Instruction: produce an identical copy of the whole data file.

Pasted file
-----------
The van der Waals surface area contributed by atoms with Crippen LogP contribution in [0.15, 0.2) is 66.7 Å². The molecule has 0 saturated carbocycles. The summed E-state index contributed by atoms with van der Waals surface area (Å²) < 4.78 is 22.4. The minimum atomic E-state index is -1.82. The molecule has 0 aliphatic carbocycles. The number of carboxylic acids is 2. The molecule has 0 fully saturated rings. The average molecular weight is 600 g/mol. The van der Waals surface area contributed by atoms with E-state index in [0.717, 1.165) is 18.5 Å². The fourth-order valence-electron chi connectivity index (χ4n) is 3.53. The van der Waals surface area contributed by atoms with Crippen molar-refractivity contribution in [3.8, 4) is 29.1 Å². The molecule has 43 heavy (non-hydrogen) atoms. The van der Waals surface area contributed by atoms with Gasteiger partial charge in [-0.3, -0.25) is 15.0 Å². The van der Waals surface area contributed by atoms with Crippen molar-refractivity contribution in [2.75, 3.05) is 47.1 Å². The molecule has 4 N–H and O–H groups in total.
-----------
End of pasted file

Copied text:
The van der Waals surface area contributed by atoms with Crippen LogP contribution in [0.15, 0.2) is 66.7 Å². The molecule has 0 saturated carbocycles. The summed E-state index contributed by atoms with van der Waals surface area (Å²) < 4.78 is 22.4. The minimum atomic E-state index is -1.82. The molecule has 0 aliphatic carbocycles. The number of carboxylic acids is 2. The molecule has 0 fully saturated rings. The average molecular weight is 600 g/mol. The van der Waals surface area contributed by atoms with E-state index in [0.717, 1.165) is 18.5 Å². The fourth-order valence-electron chi connectivity index (χ4n) is 3.53. The van der Waals surface area contributed by atoms with Crippen molar-refractivity contribution in [3.8, 4) is 29.1 Å². The molecule has 43 heavy (non-hydrogen) atoms. The van der Waals surface area contributed by atoms with Gasteiger partial charge in [-0.3, -0.25) is 15.0 Å². The van der Waals surface area contributed by atoms with Crippen molar-refractivity contribution in [2.75, 3.05) is 47.1 Å². The molecule has 4 N–H and O–H groups in total.